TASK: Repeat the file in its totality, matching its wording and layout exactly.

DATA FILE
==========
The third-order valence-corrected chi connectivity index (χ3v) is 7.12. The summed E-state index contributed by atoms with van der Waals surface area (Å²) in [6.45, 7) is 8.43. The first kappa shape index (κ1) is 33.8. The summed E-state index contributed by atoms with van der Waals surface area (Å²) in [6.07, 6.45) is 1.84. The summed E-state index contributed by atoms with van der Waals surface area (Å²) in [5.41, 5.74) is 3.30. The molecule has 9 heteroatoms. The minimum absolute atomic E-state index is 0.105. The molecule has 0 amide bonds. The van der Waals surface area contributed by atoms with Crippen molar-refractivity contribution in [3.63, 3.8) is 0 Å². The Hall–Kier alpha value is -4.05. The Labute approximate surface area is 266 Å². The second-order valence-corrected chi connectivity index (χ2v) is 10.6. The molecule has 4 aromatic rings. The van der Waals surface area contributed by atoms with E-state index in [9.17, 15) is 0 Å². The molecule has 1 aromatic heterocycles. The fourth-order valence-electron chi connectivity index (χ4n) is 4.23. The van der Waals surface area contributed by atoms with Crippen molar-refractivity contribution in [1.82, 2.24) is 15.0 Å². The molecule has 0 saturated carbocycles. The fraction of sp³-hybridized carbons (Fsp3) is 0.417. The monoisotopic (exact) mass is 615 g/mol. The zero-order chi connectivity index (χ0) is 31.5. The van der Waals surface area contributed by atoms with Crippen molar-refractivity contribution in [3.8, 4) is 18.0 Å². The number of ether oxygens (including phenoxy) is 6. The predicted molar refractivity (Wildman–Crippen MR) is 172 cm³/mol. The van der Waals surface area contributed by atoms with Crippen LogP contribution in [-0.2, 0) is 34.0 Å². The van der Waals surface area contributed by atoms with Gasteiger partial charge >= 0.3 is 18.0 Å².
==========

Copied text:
The third-order valence-corrected chi connectivity index (χ3v) is 7.12. The summed E-state index contributed by atoms with van der Waals surface area (Å²) in [6.45, 7) is 8.43. The first kappa shape index (κ1) is 33.8. The summed E-state index contributed by atoms with van der Waals surface area (Å²) in [6.07, 6.45) is 1.84. The summed E-state index contributed by atoms with van der Waals surface area (Å²) in [5.41, 5.74) is 3.30. The molecule has 9 heteroatoms. The minimum absolute atomic E-state index is 0.105. The molecule has 0 amide bonds. The van der Waals surface area contributed by atoms with Crippen molar-refractivity contribution in [3.63, 3.8) is 0 Å². The Hall–Kier alpha value is -4.05. The Labute approximate surface area is 266 Å². The second-order valence-corrected chi connectivity index (χ2v) is 10.6. The molecule has 4 aromatic rings. The van der Waals surface area contributed by atoms with E-state index in [9.17, 15) is 0 Å². The molecule has 1 aromatic heterocycles. The fourth-order valence-electron chi connectivity index (χ4n) is 4.23. The van der Waals surface area contributed by atoms with Crippen molar-refractivity contribution in [1.82, 2.24) is 15.0 Å². The molecule has 0 saturated carbocycles. The fraction of sp³-hybridized carbons (Fsp3) is 0.417. The monoisotopic (exact) mass is 615 g/mol. The zero-order chi connectivity index (χ0) is 31.5. The van der Waals surface area contributed by atoms with Crippen molar-refractivity contribution in [3.8, 4) is 18.0 Å². The number of ether oxygens (including phenoxy) is 6. The predicted molar refractivity (Wildman–Crippen MR) is 172 cm³/mol. The van der Waals surface area contributed by atoms with Crippen LogP contribution in [-0.2, 0) is 34.0 Å². The van der Waals surface area contributed by atoms with Gasteiger partial charge >= 0.3 is 18.0 Å².